It is important to remember, then, that many disabled people feel, very reasonably, that they are constantly scrutinised and observed, both in their professional and private lives. Many also feel that their financial position is precarious in the extreme and that they are only ever days or weeks away from potential destitution. An interesting side-effect of the pandemic is that this feeling that disabled people have been accustomed to over decades has now extended to a much larger proportion of the population. Lockdown conditions brought a feeling of observation to the whole population, while people whose income was previously high and very secure, suddenly found themselves without work, without money and in receipt of benefits, or at the very least in government-subsidised jobs through the furlough scheme. But it also brought a shift to working from home, with managers grappling with a change in conditions that could be responded to either by trusting workers to be efficient, or by implementing potentially invasive systems of performance monitoring.

The pandemic highlighted that people need security. No-one can operate effectively, in economic terms or otherwise, if they feel constantly at risk of job loss or absolute destitution. The Coronavirus Job Retention Scheme (Furlough) ensured that many people were able to navigate the pandemic with a degree of security that others, who were forced into applying for Universal Credit, lost.

Autonomy and flexibility support wellbeing and productivity, while micromanagement crushes it. One study described this approach to management as one of ‘control and effort extraction’. Disabled people, like everyone else, should have as free a rein as possible in determining the work conditions that maximise their wellbeing and productivity and enable them to remain economically active. For some disabled people, working from home is an absolute necessity, for others it is preferable and for others still, an office facilitates a safe, adapted work environment in a way homeworking cannot.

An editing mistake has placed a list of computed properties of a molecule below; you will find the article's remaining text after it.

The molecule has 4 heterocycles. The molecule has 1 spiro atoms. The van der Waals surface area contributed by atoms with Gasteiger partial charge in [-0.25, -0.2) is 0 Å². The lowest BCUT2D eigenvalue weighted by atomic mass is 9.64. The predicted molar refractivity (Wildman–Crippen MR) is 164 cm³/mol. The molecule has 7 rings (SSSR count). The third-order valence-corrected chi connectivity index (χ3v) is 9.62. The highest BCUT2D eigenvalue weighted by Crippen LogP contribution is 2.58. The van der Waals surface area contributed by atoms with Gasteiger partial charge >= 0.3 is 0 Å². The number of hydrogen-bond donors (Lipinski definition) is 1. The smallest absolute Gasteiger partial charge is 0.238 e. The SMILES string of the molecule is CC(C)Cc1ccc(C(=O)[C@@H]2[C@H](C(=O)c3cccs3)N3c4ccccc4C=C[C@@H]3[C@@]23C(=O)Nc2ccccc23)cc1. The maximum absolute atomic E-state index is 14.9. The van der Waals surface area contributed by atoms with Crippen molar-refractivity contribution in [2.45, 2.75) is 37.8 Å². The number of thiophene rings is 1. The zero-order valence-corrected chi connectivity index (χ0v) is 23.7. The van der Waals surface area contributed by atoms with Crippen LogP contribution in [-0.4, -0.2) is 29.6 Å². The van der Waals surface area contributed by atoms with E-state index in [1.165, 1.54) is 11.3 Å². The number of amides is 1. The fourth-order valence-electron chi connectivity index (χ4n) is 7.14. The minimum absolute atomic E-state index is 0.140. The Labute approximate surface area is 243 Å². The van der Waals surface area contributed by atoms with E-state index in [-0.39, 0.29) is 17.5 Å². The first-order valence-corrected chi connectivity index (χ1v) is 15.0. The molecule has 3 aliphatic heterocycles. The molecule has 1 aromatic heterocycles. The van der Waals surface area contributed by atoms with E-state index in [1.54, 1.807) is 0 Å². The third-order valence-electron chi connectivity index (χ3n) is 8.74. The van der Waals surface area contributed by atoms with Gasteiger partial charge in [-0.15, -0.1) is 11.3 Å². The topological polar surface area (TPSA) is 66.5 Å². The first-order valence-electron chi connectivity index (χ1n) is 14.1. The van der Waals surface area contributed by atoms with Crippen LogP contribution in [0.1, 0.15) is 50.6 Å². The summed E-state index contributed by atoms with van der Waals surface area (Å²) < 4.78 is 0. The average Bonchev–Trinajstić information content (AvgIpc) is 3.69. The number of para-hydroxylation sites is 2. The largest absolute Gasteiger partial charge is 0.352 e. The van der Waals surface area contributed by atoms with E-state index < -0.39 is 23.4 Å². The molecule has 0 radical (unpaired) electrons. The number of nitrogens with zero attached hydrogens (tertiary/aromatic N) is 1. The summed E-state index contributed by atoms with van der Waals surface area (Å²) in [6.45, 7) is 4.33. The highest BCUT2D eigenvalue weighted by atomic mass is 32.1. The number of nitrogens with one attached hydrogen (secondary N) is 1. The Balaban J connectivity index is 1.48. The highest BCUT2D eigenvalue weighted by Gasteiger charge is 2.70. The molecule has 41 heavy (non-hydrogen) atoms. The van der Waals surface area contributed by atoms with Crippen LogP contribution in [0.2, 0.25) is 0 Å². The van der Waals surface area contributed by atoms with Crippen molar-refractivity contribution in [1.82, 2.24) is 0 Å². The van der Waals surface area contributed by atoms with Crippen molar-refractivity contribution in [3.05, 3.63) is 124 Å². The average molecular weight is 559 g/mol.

Employers must consider that there are deep, evolutionary psychology factors underpinning some of the effects that approaches have on employee’s willingness to cooperate in work settings. The psychological power of spite has been highlighted in experimental ‘ultimatum’ games, in which people often reject sums of money offered to them if they feel the split with the giver is unfair, despite the alternative being zero. When people feel slighted, they are unlikely to want to contribute as effectively as they can.